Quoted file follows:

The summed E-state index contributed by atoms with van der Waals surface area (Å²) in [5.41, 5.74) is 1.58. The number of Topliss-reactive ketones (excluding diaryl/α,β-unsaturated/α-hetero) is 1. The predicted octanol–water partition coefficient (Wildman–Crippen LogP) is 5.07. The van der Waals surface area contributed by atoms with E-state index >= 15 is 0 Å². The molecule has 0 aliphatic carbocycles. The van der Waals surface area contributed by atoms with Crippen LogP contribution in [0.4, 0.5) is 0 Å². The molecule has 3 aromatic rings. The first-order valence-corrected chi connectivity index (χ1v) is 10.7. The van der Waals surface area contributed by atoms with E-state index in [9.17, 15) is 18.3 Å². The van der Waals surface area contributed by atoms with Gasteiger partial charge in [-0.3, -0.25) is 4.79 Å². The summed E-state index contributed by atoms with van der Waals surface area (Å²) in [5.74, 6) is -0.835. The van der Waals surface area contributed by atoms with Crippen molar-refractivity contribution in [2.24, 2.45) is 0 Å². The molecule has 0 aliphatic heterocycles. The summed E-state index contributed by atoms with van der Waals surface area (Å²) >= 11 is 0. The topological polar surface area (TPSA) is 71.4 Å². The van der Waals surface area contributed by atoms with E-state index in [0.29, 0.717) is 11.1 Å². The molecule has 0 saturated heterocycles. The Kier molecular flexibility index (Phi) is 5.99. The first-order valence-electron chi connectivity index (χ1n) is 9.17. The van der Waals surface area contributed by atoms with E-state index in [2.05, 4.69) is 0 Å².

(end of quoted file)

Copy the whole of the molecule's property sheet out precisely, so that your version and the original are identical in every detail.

The summed E-state index contributed by atoms with van der Waals surface area (Å²) in [5.41, 5.74) is 1.58. The number of Topliss-reactive ketones (excluding diaryl/α,β-unsaturated/α-hetero) is 1. The predicted octanol–water partition coefficient (Wildman–Crippen LogP) is 5.07. The van der Waals surface area contributed by atoms with E-state index >= 15 is 0 Å². The molecule has 0 aliphatic carbocycles. The van der Waals surface area contributed by atoms with Crippen LogP contribution in [0.4, 0.5) is 0 Å². The molecule has 3 aromatic rings. The first-order valence-corrected chi connectivity index (χ1v) is 10.7. The van der Waals surface area contributed by atoms with E-state index in [9.17, 15) is 18.3 Å². The van der Waals surface area contributed by atoms with Gasteiger partial charge in [-0.3, -0.25) is 4.79 Å². The summed E-state index contributed by atoms with van der Waals surface area (Å²) in [5.74, 6) is -0.835. The van der Waals surface area contributed by atoms with Crippen molar-refractivity contribution in [2.24, 2.45) is 0 Å². The molecule has 0 aliphatic heterocycles. The summed E-state index contributed by atoms with van der Waals surface area (Å²) >= 11 is 0. The topological polar surface area (TPSA) is 71.4 Å². The van der Waals surface area contributed by atoms with E-state index in [0.29, 0.717) is 11.1 Å². The molecule has 0 saturated heterocycles. The Kier molecular flexibility index (Phi) is 5.99. The first-order valence-electron chi connectivity index (χ1n) is 9.17. The van der Waals surface area contributed by atoms with E-state index in [2.05, 4.69) is 0 Å².